Letters to the Editor

Impeachment debate further splits an already divided America | Letter to the editor

President Bill Clinton was impeached for lying under oath and obstruction of justice based on his extramarital affairs, which seems trivial today. President Trump has shifted America’s compass from a steady north to many degrees below that. He has paid Stormy Daniels to keep quiet about their sex together and he cannot be relied upon to tell the truth; his lies being beyond count. So far, he has not lied under oath but people close to him do not want him to make any sworn testimony because they fear he would lie then also. By being open about his infidelity, lying and bragging about abusing women, he has changed the intrigue of trying to “Catch me if you can !”to the bravado of ”Yeah, I did it. What are you going to do about it?”

The Constitution provides for impeachment in the House (Article I, section 2) and trial in the Senate (Article I, section 3). The founders probably expected these remedies to be fair because almost everyone involved would be a patriot and put the best interests of their country first over party loyalty. Today’s climate is entirely different. Seeds of suspicion and hatred probably planted by Russian interference in the 2016 elections, and reinforced by the impersonal internet and opinion news outlets, have grown since then to a seriously divided public unable to consider any other opinion than their own.

American jurisprudence guarantees citizens a fair trial by their peers. The president has no peers so the Constitution provides a jury of citizens elected to Congress to represent the people. A civil trial is made fair by giving both the prosecutor and defense lawyers the right to question all jurors and eliminate those who have already made up their mind before hearing any evidence. In today’s climate, the Democrats in the House , before hearing all the evidence, have already decided that president Trump is guilty of lying , immorality, attempted bribery of Ukraine and misuse of power and should be impeached. Republicans in the Senate have already decided, before hearing all the evidence, that President Trump has given them a big tax break and the appointment of conservative leaning judges which makes his other faults trivial and he should not be removed from office so he can give them more.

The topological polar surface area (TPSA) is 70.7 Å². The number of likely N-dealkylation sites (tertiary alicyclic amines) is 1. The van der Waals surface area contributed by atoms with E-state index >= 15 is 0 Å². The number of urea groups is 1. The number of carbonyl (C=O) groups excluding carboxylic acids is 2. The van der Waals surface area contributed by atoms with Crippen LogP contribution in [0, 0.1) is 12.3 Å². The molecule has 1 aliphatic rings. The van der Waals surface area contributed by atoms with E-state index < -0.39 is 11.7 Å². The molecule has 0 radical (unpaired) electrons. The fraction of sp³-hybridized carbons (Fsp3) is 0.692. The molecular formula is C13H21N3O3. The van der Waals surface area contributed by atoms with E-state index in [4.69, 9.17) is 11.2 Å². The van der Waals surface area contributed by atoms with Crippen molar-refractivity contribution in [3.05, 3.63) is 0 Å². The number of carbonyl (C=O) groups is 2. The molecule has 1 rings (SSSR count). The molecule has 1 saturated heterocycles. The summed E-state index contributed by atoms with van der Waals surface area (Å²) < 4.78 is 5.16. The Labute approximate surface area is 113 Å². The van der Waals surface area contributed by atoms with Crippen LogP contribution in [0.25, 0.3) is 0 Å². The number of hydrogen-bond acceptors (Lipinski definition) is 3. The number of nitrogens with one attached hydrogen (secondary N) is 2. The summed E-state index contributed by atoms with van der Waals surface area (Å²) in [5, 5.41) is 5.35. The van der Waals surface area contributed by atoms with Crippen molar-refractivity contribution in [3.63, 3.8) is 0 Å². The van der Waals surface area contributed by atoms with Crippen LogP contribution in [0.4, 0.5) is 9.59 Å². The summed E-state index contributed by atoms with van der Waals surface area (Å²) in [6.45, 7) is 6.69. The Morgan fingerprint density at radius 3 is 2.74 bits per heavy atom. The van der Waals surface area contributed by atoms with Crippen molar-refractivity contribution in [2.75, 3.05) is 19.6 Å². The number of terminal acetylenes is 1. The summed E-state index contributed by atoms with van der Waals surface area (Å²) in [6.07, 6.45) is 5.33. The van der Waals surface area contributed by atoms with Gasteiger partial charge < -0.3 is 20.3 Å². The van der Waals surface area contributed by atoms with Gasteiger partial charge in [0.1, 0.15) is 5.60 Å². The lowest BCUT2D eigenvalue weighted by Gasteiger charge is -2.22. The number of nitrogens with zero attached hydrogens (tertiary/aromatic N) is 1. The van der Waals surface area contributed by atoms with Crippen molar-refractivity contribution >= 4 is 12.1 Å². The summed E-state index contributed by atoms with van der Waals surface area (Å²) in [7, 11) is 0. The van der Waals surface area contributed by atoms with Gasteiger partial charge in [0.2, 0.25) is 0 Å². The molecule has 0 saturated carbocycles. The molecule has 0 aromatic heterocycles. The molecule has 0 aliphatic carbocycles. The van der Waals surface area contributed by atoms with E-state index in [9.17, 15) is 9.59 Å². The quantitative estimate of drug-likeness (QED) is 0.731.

In President Nixon’s case, three prominent Republican Senators led by Barry Goldwater, advised him to resign in the face of impending impeachment by the House and he did so the next day. Today, Sen. John McCain might be doing what Goldwater did , if he were with us. It remains to be seen whether Mitt Romney will assume that role , or maybe President Trump will not be removed from office and intensify his demands of loyalty only to him throughout his second term.

Charles Scudder

Parrish

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